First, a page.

Developing Yourself as an Effective Hr Practitioner

Published: 2021-08-03 02:20:07
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Developing Yourself as an Effective Human Resource Practitioner The CIPD Human Resources Profession Map The CIPD is the professional body for those working within a HR related role, to “manage the employer-employee relationship and align an organisation’s culture with its people” (CIPD). Researched through collaboration with business leaders the CIPD has developed a map of the activities, knowledge and behaviours required by the different HR roles to meet current business needs (diagram 1).
The map consists of ten Professional areas, four Bands and eight Behaviours. Each area has an extended definition to clarify the key requirements of people who work in that area. Diagram 1 Diagram 1 At the core of the map lie ‘Insights, Strategy and Solutions’ and ‘Leading HR’. These two core elements are considered key areas as they extend across all the elements of the HR profession.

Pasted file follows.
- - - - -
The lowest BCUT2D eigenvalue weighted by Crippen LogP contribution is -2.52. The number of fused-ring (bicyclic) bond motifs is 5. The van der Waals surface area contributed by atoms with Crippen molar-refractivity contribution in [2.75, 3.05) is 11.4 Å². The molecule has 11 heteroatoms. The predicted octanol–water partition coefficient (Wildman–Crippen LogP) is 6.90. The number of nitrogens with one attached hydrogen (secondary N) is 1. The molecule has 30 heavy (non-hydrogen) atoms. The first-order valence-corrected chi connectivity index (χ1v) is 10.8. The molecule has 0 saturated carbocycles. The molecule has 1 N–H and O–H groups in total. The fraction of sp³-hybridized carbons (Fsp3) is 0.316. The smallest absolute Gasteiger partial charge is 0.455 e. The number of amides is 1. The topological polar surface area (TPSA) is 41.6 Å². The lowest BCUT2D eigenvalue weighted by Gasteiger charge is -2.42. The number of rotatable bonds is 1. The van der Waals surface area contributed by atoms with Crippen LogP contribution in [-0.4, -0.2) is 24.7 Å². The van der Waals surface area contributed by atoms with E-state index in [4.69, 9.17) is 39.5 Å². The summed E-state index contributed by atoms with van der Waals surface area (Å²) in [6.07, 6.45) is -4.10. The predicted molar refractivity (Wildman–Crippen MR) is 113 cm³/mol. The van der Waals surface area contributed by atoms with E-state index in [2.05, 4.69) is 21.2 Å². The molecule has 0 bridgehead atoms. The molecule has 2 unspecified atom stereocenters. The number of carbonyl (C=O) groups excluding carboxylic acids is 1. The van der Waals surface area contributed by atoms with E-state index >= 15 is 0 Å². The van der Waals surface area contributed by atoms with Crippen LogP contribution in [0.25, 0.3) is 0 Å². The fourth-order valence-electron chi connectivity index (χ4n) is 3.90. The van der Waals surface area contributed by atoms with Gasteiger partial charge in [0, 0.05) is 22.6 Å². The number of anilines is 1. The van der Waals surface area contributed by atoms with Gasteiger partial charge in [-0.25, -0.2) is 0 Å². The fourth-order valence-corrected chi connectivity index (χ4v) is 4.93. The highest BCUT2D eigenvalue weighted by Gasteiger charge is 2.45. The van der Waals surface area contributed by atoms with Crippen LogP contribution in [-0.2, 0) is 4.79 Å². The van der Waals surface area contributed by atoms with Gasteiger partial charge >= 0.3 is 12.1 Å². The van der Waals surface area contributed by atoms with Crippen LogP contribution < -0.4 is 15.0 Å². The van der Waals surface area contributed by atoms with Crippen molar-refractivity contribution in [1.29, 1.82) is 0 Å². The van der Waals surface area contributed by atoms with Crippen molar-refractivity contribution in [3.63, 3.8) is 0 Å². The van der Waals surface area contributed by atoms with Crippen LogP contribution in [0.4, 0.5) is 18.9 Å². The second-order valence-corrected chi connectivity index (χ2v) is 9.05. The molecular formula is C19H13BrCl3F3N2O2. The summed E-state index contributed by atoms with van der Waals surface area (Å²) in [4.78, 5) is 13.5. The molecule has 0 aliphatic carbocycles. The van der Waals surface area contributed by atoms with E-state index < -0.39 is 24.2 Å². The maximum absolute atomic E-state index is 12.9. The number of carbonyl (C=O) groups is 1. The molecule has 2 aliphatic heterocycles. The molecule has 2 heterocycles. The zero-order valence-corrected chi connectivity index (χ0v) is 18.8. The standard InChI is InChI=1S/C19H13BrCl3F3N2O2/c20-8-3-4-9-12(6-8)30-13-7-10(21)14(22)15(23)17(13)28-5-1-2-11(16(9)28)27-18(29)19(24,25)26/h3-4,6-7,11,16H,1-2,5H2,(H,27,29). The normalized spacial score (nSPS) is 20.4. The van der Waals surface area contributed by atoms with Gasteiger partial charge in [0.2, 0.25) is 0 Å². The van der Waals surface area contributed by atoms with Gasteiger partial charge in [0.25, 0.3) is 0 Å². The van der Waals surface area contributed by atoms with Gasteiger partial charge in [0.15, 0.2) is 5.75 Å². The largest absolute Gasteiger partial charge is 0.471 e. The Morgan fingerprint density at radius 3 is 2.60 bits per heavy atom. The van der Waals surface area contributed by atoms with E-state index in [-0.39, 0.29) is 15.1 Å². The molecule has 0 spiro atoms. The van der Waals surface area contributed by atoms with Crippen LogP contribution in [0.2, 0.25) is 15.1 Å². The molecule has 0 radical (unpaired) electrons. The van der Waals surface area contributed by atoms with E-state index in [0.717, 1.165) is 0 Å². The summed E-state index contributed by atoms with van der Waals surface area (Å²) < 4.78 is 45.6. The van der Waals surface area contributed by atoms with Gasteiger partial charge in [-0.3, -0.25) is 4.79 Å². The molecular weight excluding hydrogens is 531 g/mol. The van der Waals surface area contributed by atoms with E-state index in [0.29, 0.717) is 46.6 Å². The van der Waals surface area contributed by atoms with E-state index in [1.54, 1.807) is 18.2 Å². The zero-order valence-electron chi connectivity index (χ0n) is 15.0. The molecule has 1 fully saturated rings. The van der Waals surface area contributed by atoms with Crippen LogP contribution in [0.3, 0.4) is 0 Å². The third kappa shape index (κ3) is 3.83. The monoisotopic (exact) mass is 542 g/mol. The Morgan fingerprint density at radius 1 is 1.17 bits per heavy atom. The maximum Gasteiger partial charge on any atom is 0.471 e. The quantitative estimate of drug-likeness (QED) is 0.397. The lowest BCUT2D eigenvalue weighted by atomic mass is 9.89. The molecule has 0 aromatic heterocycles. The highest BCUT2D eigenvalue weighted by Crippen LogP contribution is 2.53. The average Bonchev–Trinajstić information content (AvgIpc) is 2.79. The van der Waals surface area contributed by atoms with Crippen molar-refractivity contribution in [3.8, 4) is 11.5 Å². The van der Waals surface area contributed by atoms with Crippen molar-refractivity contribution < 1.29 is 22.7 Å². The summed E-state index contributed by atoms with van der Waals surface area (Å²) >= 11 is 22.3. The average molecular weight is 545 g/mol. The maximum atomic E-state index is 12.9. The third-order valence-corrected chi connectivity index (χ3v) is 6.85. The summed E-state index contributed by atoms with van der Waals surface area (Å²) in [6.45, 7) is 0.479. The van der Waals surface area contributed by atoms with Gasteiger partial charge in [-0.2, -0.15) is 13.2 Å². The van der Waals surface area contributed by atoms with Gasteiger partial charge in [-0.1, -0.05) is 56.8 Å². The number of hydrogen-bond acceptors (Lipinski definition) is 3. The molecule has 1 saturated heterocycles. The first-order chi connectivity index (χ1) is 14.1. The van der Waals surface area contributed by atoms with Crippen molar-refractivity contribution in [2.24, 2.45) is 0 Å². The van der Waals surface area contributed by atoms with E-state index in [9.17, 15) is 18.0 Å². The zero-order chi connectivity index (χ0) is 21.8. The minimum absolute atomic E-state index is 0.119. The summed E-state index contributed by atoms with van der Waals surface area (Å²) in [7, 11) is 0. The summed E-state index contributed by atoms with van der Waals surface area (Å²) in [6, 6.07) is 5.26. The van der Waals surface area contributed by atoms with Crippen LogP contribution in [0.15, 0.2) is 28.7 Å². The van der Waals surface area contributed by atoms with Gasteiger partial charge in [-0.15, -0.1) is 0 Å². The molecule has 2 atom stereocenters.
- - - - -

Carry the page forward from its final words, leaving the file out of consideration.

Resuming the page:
Also read: HR Profession Map Essay

Insights, Strategy and Solutions relates to the need for a successful HR professional to present and develop strategies and solutions based on a firm understanding of the business, it’s internal environment (vision, values, culture, structure and strategy) and its external challenges (competition, world economy, work/life balance, changing demographics of its workforce, changing legislation etc. ) It demonstrates the profession as a recognised business discipline with people and the organisation at its heart.